A: The umbilical cord is a long tube-like structure that forms even before the fetus (baby) forms (see Figure 1). It has two arteries and one large vein which carry blood back and forth between the placenta and the fetus. The fetus’ (baby’s) heart pumps the blood between his/her body and the placenta. The mother’s blood supplies oxygen and nourishment and takes away waste products to keep the fetus healthy (their blood does not mix—the exchange occurs across a very thin membrane).

Figure 1: Fetal Circulation

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Q: What are stem cells?

A: When we say “stem cells” on this website, we are referring to the stem cells found in large numbers in the blood of fetuses and infants. These are often referred to as “hematopoietic” or blood-making stem cells. Never again in one’s life will there be such a high number of circulating stem cells. We now know that these cells can specialize into multiple types of cells in the body as needed and can help heal the body. (see

There are several important properties of stem cells. They can “self-renew.” This means that when they divide as all of our cells do, they can make one exact replica of themselves along with a new type of cell. This is important to keep stems cells available in the body for maintenance throughout our lifetime. They can also “differentiate” or make specialized cells such as heart or brain cells. The term for this is “pluripotent” meaning that they can become many different kinds of cells as the body needs.

We are on the edge of what we know about stem cells. The research on stem cells is in its infancy and many scientists and others are very excited about their potential. Every day, there is a new article in the paper about experiments using stem cells to treat everything from cerebral palsy to Alzheimer’s disease. Stem cells are difficult to study. They do not behave in the research laboratory as they do in the human body. In your body, if you have an area of inflammation (swelling, irritation, etc.), the lining of the blood vessels in that area release cytokines (messenger proteins). It is believed that these cytokines signal the stem cells to come to that area to help heal and repair the site. This process is called “homing” – the stem cells are called "home" to the damaged area in the body. The fact that it is hard for scientists to make the exact mixture of cytokines to "home" the stem cells has hampered research.

We think that a newborn should obtain his or her full number of available stem cells at birth. This can be accomplished by delaying the cord clamping or even by milking the cord at birth. If the labor and birth is especially traumatic for the infant, the stem cells are available to help with healing. One recent German experiment using young rats demonstrates this very well.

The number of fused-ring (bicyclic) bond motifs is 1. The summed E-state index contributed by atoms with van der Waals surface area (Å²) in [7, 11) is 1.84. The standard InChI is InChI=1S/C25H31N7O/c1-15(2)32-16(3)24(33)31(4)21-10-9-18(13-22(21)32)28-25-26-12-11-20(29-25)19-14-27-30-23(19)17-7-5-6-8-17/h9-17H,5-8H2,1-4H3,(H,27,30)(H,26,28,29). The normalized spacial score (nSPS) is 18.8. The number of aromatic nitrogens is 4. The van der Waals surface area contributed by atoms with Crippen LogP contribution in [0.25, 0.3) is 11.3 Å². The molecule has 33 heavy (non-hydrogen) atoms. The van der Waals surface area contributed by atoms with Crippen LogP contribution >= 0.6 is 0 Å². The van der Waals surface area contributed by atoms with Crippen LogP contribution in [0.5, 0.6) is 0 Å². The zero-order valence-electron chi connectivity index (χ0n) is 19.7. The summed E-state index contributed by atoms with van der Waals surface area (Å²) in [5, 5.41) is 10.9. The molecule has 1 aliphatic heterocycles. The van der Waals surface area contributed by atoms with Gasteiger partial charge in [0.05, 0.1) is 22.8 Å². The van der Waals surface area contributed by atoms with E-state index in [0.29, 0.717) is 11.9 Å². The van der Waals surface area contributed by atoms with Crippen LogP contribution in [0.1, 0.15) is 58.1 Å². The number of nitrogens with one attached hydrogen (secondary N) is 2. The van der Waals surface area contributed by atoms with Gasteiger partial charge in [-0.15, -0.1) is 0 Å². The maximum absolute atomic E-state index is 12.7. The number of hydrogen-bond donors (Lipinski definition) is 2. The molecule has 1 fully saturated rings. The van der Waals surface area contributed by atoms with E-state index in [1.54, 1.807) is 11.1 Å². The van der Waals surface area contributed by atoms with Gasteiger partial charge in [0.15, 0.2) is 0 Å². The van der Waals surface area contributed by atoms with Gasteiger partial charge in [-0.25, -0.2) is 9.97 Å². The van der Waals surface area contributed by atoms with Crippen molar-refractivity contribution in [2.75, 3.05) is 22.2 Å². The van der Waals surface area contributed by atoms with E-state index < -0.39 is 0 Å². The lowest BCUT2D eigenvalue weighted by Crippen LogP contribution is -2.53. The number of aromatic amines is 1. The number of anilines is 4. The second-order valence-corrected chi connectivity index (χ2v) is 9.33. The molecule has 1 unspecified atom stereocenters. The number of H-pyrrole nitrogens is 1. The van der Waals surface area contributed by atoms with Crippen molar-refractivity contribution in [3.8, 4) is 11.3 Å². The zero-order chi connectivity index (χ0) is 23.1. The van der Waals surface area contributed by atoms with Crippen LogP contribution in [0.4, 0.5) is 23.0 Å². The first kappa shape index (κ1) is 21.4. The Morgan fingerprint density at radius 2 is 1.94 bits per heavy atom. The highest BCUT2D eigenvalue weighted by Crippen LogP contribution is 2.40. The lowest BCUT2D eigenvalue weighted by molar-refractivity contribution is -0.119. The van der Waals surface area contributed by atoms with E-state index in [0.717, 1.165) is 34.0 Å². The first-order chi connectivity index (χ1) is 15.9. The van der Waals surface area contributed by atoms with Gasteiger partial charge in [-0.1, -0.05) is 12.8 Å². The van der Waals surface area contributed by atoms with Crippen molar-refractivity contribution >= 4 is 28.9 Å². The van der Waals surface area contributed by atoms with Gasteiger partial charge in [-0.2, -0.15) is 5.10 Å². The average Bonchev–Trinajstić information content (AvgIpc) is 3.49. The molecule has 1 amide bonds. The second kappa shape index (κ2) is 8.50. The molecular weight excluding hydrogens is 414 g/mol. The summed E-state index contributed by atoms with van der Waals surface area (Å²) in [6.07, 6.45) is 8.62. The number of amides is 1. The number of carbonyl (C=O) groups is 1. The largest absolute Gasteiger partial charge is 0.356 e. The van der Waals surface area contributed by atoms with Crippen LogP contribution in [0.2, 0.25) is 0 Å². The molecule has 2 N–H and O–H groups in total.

Meier and colleagues (2006) demonstrated that administration of human cord blood to rats in whom neurological damage had been created was useful in preventing the development of cerebral palsy. They cut the rat pup’s carotid artery on one side creating a progressive inflammatory process. This led to the death of neurons on one side of the rat’s brain and resulted in spastic paresis (cerebral palsy). In one half of the damaged rats, they injected human umbilical cord stem cells into the abdomen within 24 hours after the injury. The rats who were given the human cord blood stem cells did not develop spastic paresis. The rats who were damaged and got no treatment or who got the treatment after 24 hours, developed cerebral palsy. Upon histologic (microscopic) examination of the rat brains at 21 days after the injury, Meier et al. (2006) found that the human umbilical cord blood stem cells had crossed the blood-brain barrier and had surrounded and infiltrated the damaged areas of the injured rats’ brains. These cells appeared to provide scaffolding for repair. The scientists did not find any stem cells in the uninjured side of the brain. This suggests that factors (probably cytokines) from the damage areas signaled the stem cells [33]. Human infants most likely to develop cerebral palsy rarely obtain their full allotment of stem cells at birth—usually the cord is cut right away. We estimate that when the cord is clamped right after birth, infants lose millions stem cells. Might these stem cells play a role in healing our infants’ brains? We believe that this animal study, along with other studies on the healing powers of stem cells, demands that the safety of immediate cord clamping at birth be studied and must include long term follow up of children to the age of at least three years of age.

When an infant receives more blood volume at birth, he/she should also receive a greater allotment of hematopoietic stem cells. When cells are collected for freezing and storing, fewer stem cells are available as the processing reduces the stem cell count by 33%. Male infants have a higher content of stem cells collected even when corrected for birth weight. Thus immediate cord clamping may be more damaging for male infants. In one of our studies, we found a significant advantage of less intraventricular hemorrhage (bleeding in the brain) and less sepsis (infection) in preterm male infants with a brief delay in cord clamping (Mercer 2006).

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(Last updated: 02/07/2009)